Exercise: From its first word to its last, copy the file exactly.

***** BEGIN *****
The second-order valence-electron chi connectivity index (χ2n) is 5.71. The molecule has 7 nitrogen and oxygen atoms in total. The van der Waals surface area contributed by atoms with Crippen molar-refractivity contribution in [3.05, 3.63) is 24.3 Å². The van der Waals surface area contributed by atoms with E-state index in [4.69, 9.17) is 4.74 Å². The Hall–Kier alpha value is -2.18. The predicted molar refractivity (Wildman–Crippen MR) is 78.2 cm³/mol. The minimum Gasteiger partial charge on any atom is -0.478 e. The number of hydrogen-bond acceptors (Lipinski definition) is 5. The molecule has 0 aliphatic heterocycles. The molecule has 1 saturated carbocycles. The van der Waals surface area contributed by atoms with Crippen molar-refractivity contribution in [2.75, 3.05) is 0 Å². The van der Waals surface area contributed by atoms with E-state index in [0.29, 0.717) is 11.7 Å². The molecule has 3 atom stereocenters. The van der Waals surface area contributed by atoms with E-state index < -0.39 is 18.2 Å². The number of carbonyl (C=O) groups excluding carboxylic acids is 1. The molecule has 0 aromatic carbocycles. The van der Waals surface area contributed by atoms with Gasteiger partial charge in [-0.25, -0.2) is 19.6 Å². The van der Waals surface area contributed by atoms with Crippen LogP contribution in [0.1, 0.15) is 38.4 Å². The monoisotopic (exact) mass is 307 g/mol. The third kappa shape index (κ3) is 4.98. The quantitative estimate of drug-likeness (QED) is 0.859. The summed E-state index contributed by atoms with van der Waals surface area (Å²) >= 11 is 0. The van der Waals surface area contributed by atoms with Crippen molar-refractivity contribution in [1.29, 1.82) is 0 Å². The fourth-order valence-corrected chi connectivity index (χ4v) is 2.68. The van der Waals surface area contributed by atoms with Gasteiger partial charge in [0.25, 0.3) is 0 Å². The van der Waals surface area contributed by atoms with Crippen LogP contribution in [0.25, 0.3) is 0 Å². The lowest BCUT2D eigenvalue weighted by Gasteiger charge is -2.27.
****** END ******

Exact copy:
The second-order valence-electron chi connectivity index (χ2n) is 5.71. The molecule has 7 nitrogen and oxygen atoms in total. The van der Waals surface area contributed by atoms with Crippen molar-refractivity contribution in [3.05, 3.63) is 24.3 Å². The van der Waals surface area contributed by atoms with E-state index in [4.69, 9.17) is 4.74 Å². The Hall–Kier alpha value is -2.18. The predicted molar refractivity (Wildman–Crippen MR) is 78.2 cm³/mol. The minimum Gasteiger partial charge on any atom is -0.478 e. The number of hydrogen-bond acceptors (Lipinski definition) is 5. The molecule has 0 aliphatic heterocycles. The molecule has 1 saturated carbocycles. The van der Waals surface area contributed by atoms with Crippen molar-refractivity contribution in [2.75, 3.05) is 0 Å². The van der Waals surface area contributed by atoms with E-state index in [0.29, 0.717) is 11.7 Å². The molecule has 3 atom stereocenters. The van der Waals surface area contributed by atoms with E-state index < -0.39 is 18.2 Å². The number of carbonyl (C=O) groups excluding carboxylic acids is 1. The molecule has 0 aromatic carbocycles. The van der Waals surface area contributed by atoms with Gasteiger partial charge in [-0.25, -0.2) is 19.6 Å². The van der Waals surface area contributed by atoms with Crippen LogP contribution in [0.1, 0.15) is 38.4 Å². The monoisotopic (exact) mass is 307 g/mol. The third kappa shape index (κ3) is 4.98. The quantitative estimate of drug-likeness (QED) is 0.859. The summed E-state index contributed by atoms with van der Waals surface area (Å²) >= 11 is 0. The van der Waals surface area contributed by atoms with Crippen molar-refractivity contribution in [1.29, 1.82) is 0 Å². The fourth-order valence-corrected chi connectivity index (χ4v) is 2.68. The van der Waals surface area contributed by atoms with Gasteiger partial charge in [0.25, 0.3) is 0 Å². The van der Waals surface area contributed by atoms with Crippen LogP contribution in [0.25, 0.3) is 0 Å². The lowest BCUT2D eigenvalue weighted by Gasteiger charge is -2.27.